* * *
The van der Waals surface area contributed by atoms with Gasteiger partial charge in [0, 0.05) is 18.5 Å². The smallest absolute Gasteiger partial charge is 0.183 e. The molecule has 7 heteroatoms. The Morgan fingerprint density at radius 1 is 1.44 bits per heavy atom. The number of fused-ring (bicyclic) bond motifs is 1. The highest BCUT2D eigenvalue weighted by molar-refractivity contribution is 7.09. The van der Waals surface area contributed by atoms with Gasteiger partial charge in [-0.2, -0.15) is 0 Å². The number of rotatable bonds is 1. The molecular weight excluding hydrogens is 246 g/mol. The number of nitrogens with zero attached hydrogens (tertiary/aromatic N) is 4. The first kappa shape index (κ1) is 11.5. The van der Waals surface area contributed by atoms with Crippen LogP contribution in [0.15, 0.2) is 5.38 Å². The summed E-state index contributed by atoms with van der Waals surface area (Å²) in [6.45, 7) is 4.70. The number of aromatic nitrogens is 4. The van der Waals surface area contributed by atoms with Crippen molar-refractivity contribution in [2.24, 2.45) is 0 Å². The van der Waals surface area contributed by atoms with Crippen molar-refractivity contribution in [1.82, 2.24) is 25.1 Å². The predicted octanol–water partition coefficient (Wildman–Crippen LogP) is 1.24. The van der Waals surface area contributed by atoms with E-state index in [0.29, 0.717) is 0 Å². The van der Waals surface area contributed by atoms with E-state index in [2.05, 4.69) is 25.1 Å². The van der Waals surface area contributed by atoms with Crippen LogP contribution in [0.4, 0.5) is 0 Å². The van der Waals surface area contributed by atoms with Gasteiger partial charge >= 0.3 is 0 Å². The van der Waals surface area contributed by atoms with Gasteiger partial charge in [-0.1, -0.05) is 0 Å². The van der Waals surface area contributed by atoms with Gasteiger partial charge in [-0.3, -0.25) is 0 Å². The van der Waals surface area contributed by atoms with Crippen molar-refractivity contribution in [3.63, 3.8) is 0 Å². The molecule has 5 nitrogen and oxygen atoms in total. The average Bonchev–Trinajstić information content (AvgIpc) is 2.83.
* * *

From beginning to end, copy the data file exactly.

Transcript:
The van der Waals surface area contributed by atoms with Gasteiger partial charge in [0, 0.05) is 18.5 Å². The smallest absolute Gasteiger partial charge is 0.183 e. The molecule has 7 heteroatoms. The Morgan fingerprint density at radius 1 is 1.44 bits per heavy atom. The number of fused-ring (bicyclic) bond motifs is 1. The highest BCUT2D eigenvalue weighted by molar-refractivity contribution is 7.09. The van der Waals surface area contributed by atoms with Gasteiger partial charge in [-0.2, -0.15) is 0 Å². The number of rotatable bonds is 1. The molecular weight excluding hydrogens is 246 g/mol. The number of nitrogens with zero attached hydrogens (tertiary/aromatic N) is 4. The first kappa shape index (κ1) is 11.5. The van der Waals surface area contributed by atoms with Crippen LogP contribution in [0.15, 0.2) is 5.38 Å². The summed E-state index contributed by atoms with van der Waals surface area (Å²) in [6.45, 7) is 4.70. The number of aromatic nitrogens is 4. The van der Waals surface area contributed by atoms with Crippen molar-refractivity contribution in [2.24, 2.45) is 0 Å². The van der Waals surface area contributed by atoms with Crippen molar-refractivity contribution in [1.82, 2.24) is 25.1 Å². The predicted octanol–water partition coefficient (Wildman–Crippen LogP) is 1.24. The van der Waals surface area contributed by atoms with E-state index in [0.29, 0.717) is 0 Å². The van der Waals surface area contributed by atoms with E-state index in [2.05, 4.69) is 25.1 Å². The van der Waals surface area contributed by atoms with Crippen LogP contribution in [0.4, 0.5) is 0 Å². The van der Waals surface area contributed by atoms with Gasteiger partial charge >= 0.3 is 0 Å². The van der Waals surface area contributed by atoms with Gasteiger partial charge in [-0.1, -0.05) is 0 Å². The van der Waals surface area contributed by atoms with Gasteiger partial charge in [-0.3, -0.25) is 0 Å². The van der Waals surface area contributed by atoms with Crippen molar-refractivity contribution in [3.63, 3.8) is 0 Å². The molecule has 5 nitrogen and oxygen atoms in total. The average Bonchev–Trinajstić information content (AvgIpc) is 2.83.